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Archive for the ‘north american turtles’ Category

Meet some North American Turtles

There are dozens and dozens of turtle species in North America. ETR currently has several species native to the U.S., including mud turtles, musk turtles, spotted turtles, sliders and cooters, and box turtles. I’ve got a few pictures of my turtles.


Spotted turtle eggs, part 3!

As long as I’ve kept and bred turtles and tortoises, I’ll never get tired of seeing a girl lay eggs. Even more exciting is watching them hatch! Let’s all hope for babies in 2 months!

covered turtle nest

Spotted turtle nest

The morning after the female laid her eggs and covered the nest, I retrieved her eggs to incubate in a Reptibator, which is an incubator for reptile eggs. She’s an experienced egg layer and does a great job hiding her nest. In the wild, nests are vulnerable to predators on the land. It’s instinct; however, I’ve noticed it does take some experience to master the art of hiding her nest. My younger, smaller female Spotted doesn’t do a very good job covering her nests, yet!

After carefully scraping away dirt until the eggs appeared, I dug a little more to define the eggs. They’re mostly still buried, but you can see enough to count 3 white egg gems!

turtle eggs uncovered

Uncovered eggs!

These eggs seem larger than usual, although I haven’t had any Spotted Turtle eggs in a couple of years so maybe I don’t remember them clearly. I’ve also had many eggs from my musk turtles; those eggs are tiny, and maybe those are cluttering my mind. Anyway, once I had the eggs completely uncovered, they were ready for transfer to a plastic container with a layer of vermiculite. Vermiculite is a common incubation medium for reptile eggs because it holds moisture well. I wet the vermiculite, squeeze excess water from it, and spread it in the plastic container. I nestle each egg into the container and then the waiting begins. If fertile, they’ll hatch in about 60 days.

eggs in vermiculite

Safely placed in vermiculite

As they incubate, I check the temperature and humidity regularly. I want the humidity to be close to 80%, which is hard to maintain. Therefore, I mist the eggs frequently. I also placed some plastic wrap over a portion of this container because the eggs were slightly dented. They’ve plumped up nicely since doing that.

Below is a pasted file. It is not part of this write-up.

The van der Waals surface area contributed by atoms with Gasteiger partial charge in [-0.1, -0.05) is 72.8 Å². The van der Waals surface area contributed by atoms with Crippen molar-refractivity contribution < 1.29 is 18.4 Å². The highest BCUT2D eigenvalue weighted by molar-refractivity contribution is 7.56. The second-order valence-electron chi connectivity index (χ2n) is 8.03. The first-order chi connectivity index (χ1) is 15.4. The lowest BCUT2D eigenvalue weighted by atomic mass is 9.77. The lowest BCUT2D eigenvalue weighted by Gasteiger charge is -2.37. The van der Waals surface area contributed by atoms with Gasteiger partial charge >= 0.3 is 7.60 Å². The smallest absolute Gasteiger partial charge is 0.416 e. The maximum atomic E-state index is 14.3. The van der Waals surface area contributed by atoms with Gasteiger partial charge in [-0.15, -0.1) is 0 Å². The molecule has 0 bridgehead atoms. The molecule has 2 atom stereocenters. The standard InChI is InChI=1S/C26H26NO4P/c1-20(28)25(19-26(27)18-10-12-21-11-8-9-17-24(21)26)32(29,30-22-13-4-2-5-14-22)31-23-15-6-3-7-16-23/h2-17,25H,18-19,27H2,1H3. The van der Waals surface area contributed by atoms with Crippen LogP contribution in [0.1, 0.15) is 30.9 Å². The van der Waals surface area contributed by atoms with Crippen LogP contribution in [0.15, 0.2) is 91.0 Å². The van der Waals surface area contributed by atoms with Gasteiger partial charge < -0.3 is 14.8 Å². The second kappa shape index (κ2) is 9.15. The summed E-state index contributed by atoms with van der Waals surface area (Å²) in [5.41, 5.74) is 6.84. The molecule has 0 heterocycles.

Egg-laying spotted turtle, part 2

I want to follow-up on the nesting and egg laying last week. It takes her several hours to dig the nest, lay eggs, and cover up the nest. She has more stamina than me, so some of my work in documenting her activity took place over two days.

Digging nests is hard work and she has to make sure she gets it just right. The nest is excavated with the back legs, not the front legs! I filmed her digging for a couple of minutes, then I left her alone for a while.

When I came back to check her progress, she had already laid 2 eggs and I was just in time to see the 3rd egg drop. You can see in the video how she arranges the eggs in the nest with her back feet. She does everything by feel because she can’t see what’s happening behind her. I love her dedication to the task.

Isn’t she marvelous? I don’t remember her previous eggs over the last several years being as large as these. If they’re fertile, they should hatch in about 60 days. The final part of my documentation took place the next morning. Learn about that in my next post.

Spotted turtle eggs

Larger female Spotted Turtle laid eggs:

Thanks to the turtle!

Two nights ago, one of the female Spotted turtles decided to nest! She laid 3 large eggs! I have video I’ll upload to the Turtles page soon. For now, here are a couple of photos.

Digging the nest














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